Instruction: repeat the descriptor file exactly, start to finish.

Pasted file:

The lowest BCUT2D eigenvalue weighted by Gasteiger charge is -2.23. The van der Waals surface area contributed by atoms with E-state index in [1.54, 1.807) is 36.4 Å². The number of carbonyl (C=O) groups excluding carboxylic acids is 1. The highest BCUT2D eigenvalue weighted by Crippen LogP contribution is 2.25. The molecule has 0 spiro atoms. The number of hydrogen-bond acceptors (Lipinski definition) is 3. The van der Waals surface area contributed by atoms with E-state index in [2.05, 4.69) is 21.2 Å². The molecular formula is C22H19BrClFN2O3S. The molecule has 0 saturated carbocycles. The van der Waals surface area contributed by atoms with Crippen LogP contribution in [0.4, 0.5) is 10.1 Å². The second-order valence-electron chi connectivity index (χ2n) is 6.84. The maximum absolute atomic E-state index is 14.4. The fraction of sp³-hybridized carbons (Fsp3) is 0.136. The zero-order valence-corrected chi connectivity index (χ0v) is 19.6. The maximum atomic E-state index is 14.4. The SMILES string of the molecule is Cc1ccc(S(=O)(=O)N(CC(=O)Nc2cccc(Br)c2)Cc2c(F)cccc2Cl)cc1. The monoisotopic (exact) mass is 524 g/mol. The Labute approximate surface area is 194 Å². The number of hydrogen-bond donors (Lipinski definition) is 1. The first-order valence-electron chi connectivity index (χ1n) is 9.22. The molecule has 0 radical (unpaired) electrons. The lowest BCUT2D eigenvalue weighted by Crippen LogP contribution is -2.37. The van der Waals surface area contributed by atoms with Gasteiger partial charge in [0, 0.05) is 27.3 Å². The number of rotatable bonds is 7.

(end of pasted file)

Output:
The lowest BCUT2D eigenvalue weighted by Gasteiger charge is -2.23. The van der Waals surface area contributed by atoms with E-state index in [1.54, 1.807) is 36.4 Å². The number of carbonyl (C=O) groups excluding carboxylic acids is 1. The highest BCUT2D eigenvalue weighted by Crippen LogP contribution is 2.25. The molecule has 0 spiro atoms. The number of hydrogen-bond acceptors (Lipinski definition) is 3. The van der Waals surface area contributed by atoms with E-state index in [2.05, 4.69) is 21.2 Å². The molecular formula is C22H19BrClFN2O3S. The molecule has 0 saturated carbocycles. The van der Waals surface area contributed by atoms with Crippen LogP contribution in [0.4, 0.5) is 10.1 Å². The second-order valence-electron chi connectivity index (χ2n) is 6.84. The maximum absolute atomic E-state index is 14.4. The fraction of sp³-hybridized carbons (Fsp3) is 0.136. The zero-order valence-corrected chi connectivity index (χ0v) is 19.6. The maximum atomic E-state index is 14.4. The SMILES string of the molecule is Cc1ccc(S(=O)(=O)N(CC(=O)Nc2cccc(Br)c2)Cc2c(F)cccc2Cl)cc1. The monoisotopic (exact) mass is 524 g/mol. The Labute approximate surface area is 194 Å². The number of hydrogen-bond donors (Lipinski definition) is 1. The first-order valence-electron chi connectivity index (χ1n) is 9.22. The molecule has 0 radical (unpaired) electrons. The lowest BCUT2D eigenvalue weighted by Crippen LogP contribution is -2.37. The van der Waals surface area contributed by atoms with Gasteiger partial charge in [0, 0.05) is 27.3 Å². The number of rotatable bonds is 7.